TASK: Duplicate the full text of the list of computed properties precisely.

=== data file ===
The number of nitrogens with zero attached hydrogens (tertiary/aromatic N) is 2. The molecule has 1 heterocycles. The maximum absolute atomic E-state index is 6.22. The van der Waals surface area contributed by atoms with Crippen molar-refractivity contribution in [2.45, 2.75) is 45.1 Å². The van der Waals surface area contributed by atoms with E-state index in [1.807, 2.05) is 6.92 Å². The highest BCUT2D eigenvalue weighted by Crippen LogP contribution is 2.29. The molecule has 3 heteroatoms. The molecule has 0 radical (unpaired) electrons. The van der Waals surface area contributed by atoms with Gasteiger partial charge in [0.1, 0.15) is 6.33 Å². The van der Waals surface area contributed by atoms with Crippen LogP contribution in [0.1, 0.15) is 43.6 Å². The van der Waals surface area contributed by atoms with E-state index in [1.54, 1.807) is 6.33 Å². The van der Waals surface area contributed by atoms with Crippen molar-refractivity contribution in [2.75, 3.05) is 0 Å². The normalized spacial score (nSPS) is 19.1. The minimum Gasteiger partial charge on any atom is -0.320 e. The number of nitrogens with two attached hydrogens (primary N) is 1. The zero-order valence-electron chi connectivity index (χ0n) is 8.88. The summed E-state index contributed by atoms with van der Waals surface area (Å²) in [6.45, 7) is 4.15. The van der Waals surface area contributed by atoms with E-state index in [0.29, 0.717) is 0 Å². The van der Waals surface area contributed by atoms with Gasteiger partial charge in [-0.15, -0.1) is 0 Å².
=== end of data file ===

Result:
The number of nitrogens with zero attached hydrogens (tertiary/aromatic N) is 2. The molecule has 1 heterocycles. The maximum absolute atomic E-state index is 6.22. The van der Waals surface area contributed by atoms with Crippen molar-refractivity contribution in [2.45, 2.75) is 45.1 Å². The van der Waals surface area contributed by atoms with E-state index in [1.807, 2.05) is 6.92 Å². The highest BCUT2D eigenvalue weighted by Crippen LogP contribution is 2.29. The molecule has 3 heteroatoms. The molecule has 0 radical (unpaired) electrons. The van der Waals surface area contributed by atoms with Gasteiger partial charge in [0.1, 0.15) is 6.33 Å². The van der Waals surface area contributed by atoms with Crippen LogP contribution in [0.1, 0.15) is 43.6 Å². The van der Waals surface area contributed by atoms with E-state index in [1.54, 1.807) is 6.33 Å². The van der Waals surface area contributed by atoms with Crippen molar-refractivity contribution in [2.75, 3.05) is 0 Å². The normalized spacial score (nSPS) is 19.1. The minimum Gasteiger partial charge on any atom is -0.320 e. The number of nitrogens with two attached hydrogens (primary N) is 1. The zero-order valence-electron chi connectivity index (χ0n) is 8.88. The summed E-state index contributed by atoms with van der Waals surface area (Å²) in [6.45, 7) is 4.15. The van der Waals surface area contributed by atoms with E-state index in [0.29, 0.717) is 0 Å². The van der Waals surface area contributed by atoms with Gasteiger partial charge in [-0.15, -0.1) is 0 Å².